Energy and Mines Minister Rich Coleman has admitted that one of the B.C. government's three proposed liquefied natural gas plants in Kitimat will be powered with greenhouse gas-emitting natural gas.
He said the development of the natural gas industry in northern B.C. is a generational opportunity that comes with some environmental concerns, but the government is looking to minimize the potential harm.
Premier Christy Clark promised to develop three LNG plants by 2020 in her government's throne speech last year and development of the natural gas industry is a major focus of her jobs plan.
But Simon Fraser University climate scientist Mark Jaccard, a champion of the Liberal government's climate-change fighting agenda under former premier Gordon Campbell, said the current Liberal government needs to tell British Columbians its promise of jobs today could threaten future generations.
"BC Hydro could get the electricity for those plants without burning natural gas. . . What I'm afraid of is that people will start to burn natural gas and that means we don't meet our provincial climate target and politicians have to come clean on that," he said.
"I actually think it's a really interesting question for humanity because what you are basically saying is we're not going to worry about (your) kids, but we're going to make sure our incomes are good enough right now," said Jaccard.
Coleman said the plans to construct a pipeline from northeast B.C. to Kitimat, where frozen natural gas will be placed onto tankers and exported to Asia, represents an opportunity to create thousands of jobs and billions in revenue for business and the government.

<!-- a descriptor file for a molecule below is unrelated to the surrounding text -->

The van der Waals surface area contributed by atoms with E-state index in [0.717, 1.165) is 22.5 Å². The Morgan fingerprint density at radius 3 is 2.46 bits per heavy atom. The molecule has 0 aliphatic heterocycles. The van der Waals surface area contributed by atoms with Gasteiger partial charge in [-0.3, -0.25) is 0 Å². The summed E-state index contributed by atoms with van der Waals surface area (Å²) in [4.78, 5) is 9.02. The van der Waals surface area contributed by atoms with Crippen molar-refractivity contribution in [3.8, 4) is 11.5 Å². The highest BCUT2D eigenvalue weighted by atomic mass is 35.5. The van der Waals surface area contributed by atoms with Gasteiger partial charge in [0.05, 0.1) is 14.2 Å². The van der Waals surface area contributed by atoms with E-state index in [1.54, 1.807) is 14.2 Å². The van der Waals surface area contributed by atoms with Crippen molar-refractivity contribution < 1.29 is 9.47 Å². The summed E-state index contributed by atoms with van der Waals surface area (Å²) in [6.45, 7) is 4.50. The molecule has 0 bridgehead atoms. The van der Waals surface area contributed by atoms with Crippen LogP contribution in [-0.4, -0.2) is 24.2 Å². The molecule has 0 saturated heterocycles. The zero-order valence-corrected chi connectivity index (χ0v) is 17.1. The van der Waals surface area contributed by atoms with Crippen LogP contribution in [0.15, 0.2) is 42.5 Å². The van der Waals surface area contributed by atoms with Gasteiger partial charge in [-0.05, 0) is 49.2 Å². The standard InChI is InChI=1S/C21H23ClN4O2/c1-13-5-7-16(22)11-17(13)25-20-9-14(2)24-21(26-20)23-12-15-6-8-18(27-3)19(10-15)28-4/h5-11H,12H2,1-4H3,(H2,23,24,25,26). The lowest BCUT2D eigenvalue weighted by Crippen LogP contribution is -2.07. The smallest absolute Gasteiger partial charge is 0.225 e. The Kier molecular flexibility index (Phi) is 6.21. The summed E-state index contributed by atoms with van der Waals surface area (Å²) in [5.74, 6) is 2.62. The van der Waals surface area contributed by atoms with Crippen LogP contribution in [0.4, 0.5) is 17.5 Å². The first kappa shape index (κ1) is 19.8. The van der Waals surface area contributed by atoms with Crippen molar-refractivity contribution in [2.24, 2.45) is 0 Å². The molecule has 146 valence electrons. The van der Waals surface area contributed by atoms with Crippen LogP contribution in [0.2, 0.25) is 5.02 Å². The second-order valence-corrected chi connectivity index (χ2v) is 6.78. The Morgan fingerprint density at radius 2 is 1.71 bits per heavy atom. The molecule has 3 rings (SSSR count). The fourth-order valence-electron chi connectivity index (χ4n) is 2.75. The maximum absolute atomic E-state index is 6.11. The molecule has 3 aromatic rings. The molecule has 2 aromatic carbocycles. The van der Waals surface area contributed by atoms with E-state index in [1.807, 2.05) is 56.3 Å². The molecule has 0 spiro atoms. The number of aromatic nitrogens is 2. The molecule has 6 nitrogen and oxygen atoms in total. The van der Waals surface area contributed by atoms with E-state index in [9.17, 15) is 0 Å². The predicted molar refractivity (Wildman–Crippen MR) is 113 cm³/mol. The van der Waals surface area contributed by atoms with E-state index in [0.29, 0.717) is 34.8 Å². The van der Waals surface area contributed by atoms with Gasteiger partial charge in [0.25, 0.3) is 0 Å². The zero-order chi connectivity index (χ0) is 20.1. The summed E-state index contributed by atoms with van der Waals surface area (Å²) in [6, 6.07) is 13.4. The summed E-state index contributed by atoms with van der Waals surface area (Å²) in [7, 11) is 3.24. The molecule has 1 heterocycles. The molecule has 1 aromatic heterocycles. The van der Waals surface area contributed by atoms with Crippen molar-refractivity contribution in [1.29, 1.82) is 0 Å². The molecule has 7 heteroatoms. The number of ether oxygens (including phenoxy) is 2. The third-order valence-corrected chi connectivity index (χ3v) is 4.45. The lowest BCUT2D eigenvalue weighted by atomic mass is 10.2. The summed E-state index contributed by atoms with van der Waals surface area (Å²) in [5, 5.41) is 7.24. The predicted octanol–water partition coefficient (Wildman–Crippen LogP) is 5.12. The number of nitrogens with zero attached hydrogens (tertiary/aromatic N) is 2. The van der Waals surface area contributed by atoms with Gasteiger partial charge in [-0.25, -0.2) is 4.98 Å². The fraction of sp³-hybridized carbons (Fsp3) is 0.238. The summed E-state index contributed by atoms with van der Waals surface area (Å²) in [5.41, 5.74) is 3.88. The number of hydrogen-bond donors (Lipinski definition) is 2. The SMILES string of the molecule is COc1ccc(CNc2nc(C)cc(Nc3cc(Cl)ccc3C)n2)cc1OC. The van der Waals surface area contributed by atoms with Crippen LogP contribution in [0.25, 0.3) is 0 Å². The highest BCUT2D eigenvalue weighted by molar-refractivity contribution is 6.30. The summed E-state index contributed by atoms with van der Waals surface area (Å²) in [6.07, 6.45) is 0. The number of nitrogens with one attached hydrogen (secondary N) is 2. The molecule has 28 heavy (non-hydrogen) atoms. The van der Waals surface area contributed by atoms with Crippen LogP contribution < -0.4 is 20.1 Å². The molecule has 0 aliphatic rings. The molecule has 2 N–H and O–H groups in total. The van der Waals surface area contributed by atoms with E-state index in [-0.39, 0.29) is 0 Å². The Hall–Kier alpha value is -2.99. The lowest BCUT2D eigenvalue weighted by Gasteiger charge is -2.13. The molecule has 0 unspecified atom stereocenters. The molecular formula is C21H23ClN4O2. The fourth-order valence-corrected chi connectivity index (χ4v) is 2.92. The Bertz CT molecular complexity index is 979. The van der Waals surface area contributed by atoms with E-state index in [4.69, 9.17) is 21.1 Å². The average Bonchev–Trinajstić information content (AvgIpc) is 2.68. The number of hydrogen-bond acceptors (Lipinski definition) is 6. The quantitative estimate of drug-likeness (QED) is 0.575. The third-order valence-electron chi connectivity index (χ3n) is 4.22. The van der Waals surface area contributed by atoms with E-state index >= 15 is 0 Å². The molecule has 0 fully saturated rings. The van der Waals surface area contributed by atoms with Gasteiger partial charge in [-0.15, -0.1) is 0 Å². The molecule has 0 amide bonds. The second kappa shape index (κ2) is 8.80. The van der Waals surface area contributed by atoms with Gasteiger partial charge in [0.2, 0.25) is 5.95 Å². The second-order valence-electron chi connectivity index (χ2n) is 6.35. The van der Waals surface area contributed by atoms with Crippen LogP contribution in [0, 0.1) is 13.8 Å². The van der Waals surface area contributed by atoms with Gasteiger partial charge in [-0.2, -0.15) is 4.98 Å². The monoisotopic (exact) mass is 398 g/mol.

"This is actually a game-changer for the finances of the future of the province," he said. "If we can move our natural gas at a price that's higher worldwide it means that everybody benefits, the communities, the First Nations, the job creators and the people with the jobs."
Coleman said BC Hydro told the province it has enough electrical power to start up the first plant and it is tweaking the grid line from Prince George to Prince Rupert to supply clean electrical power for the second LNG plant.
But the third and largest LNG plant, slated for 2020, will likely require natural gas as its primary energy source, he said.
Coleman acknowledged the third plant could threaten B.C.'s law to cut greenhouse gas emissions by one-third by 2020, but the government is considering storing the emissions underground.
"I have concerns, but at the same time, I know that we have a resource that can help us," he said. "At this point in time I feel pretty comfortable about the first two phases and I think we're going to have to get pretty aggressive and creative as we have more plants come on board. I think we can accomplish the goal."
Coleman said the government is planning to release its LNG strategy later this month or early in February. He said he's already reviewed a draft plan.
"I think we have a bit of a challenge if we have to shape the power with natural gas," he said. "Some people will say that is not going to help with the greenhouse targets, but at the same time we will look for opportunities to sequester the carbon."
Carbon sequestering is a process still in the developmental phases.
In a year-end interview, Clark said she doesn't want to be known as the premier who gives up leadership on the environment, but the promise of jobs and revenues is testing her green resolve.
Coleman said the government is looking at wind and run-of-river power opportunities for the LNG plants.